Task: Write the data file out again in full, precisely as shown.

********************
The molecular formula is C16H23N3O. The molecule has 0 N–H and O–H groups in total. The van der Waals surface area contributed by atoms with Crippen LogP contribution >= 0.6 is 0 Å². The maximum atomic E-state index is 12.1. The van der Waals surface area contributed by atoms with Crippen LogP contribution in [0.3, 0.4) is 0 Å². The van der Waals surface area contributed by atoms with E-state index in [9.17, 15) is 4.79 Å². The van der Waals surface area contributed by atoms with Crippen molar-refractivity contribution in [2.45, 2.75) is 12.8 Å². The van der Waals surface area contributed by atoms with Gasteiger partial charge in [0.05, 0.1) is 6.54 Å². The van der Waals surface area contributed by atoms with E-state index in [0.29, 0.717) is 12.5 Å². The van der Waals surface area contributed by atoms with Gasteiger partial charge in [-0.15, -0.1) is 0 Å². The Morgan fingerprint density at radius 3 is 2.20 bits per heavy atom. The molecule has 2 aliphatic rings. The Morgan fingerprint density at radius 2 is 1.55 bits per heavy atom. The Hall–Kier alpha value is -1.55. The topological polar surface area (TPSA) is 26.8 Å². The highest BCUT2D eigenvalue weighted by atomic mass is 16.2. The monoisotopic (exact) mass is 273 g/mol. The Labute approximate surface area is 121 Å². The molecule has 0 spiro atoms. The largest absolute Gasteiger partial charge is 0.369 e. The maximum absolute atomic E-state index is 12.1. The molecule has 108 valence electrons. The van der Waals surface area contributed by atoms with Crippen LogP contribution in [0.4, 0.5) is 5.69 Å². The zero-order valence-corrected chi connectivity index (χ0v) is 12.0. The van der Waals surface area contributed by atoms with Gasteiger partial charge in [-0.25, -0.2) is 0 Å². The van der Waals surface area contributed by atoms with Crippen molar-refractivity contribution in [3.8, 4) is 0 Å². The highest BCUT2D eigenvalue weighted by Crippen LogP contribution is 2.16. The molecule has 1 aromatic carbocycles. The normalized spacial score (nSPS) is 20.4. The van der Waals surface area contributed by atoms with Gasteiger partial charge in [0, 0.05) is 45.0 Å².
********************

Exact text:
The molecular formula is C16H23N3O. The molecule has 0 N–H and O–H groups in total. The van der Waals surface area contributed by atoms with Crippen LogP contribution >= 0.6 is 0 Å². The maximum atomic E-state index is 12.1. The van der Waals surface area contributed by atoms with Crippen LogP contribution in [0.3, 0.4) is 0 Å². The van der Waals surface area contributed by atoms with E-state index in [9.17, 15) is 4.79 Å². The van der Waals surface area contributed by atoms with Crippen molar-refractivity contribution in [2.45, 2.75) is 12.8 Å². The van der Waals surface area contributed by atoms with Gasteiger partial charge in [0.05, 0.1) is 6.54 Å². The van der Waals surface area contributed by atoms with E-state index in [0.29, 0.717) is 12.5 Å². The van der Waals surface area contributed by atoms with Gasteiger partial charge in [-0.15, -0.1) is 0 Å². The Morgan fingerprint density at radius 3 is 2.20 bits per heavy atom. The molecule has 2 aliphatic rings. The Morgan fingerprint density at radius 2 is 1.55 bits per heavy atom. The Hall–Kier alpha value is -1.55. The topological polar surface area (TPSA) is 26.8 Å². The highest BCUT2D eigenvalue weighted by atomic mass is 16.2. The monoisotopic (exact) mass is 273 g/mol. The Labute approximate surface area is 121 Å². The molecule has 0 spiro atoms. The largest absolute Gasteiger partial charge is 0.369 e. The maximum absolute atomic E-state index is 12.1. The molecule has 108 valence electrons. The van der Waals surface area contributed by atoms with Crippen LogP contribution in [0.4, 0.5) is 5.69 Å². The zero-order valence-corrected chi connectivity index (χ0v) is 12.0. The van der Waals surface area contributed by atoms with Gasteiger partial charge in [-0.25, -0.2) is 0 Å². The van der Waals surface area contributed by atoms with Crippen molar-refractivity contribution in [3.8, 4) is 0 Å². The highest BCUT2D eigenvalue weighted by Crippen LogP contribution is 2.16. The molecule has 1 aromatic carbocycles. The normalized spacial score (nSPS) is 20.4. The van der Waals surface area contributed by atoms with Gasteiger partial charge in [0, 0.05) is 45.0 Å².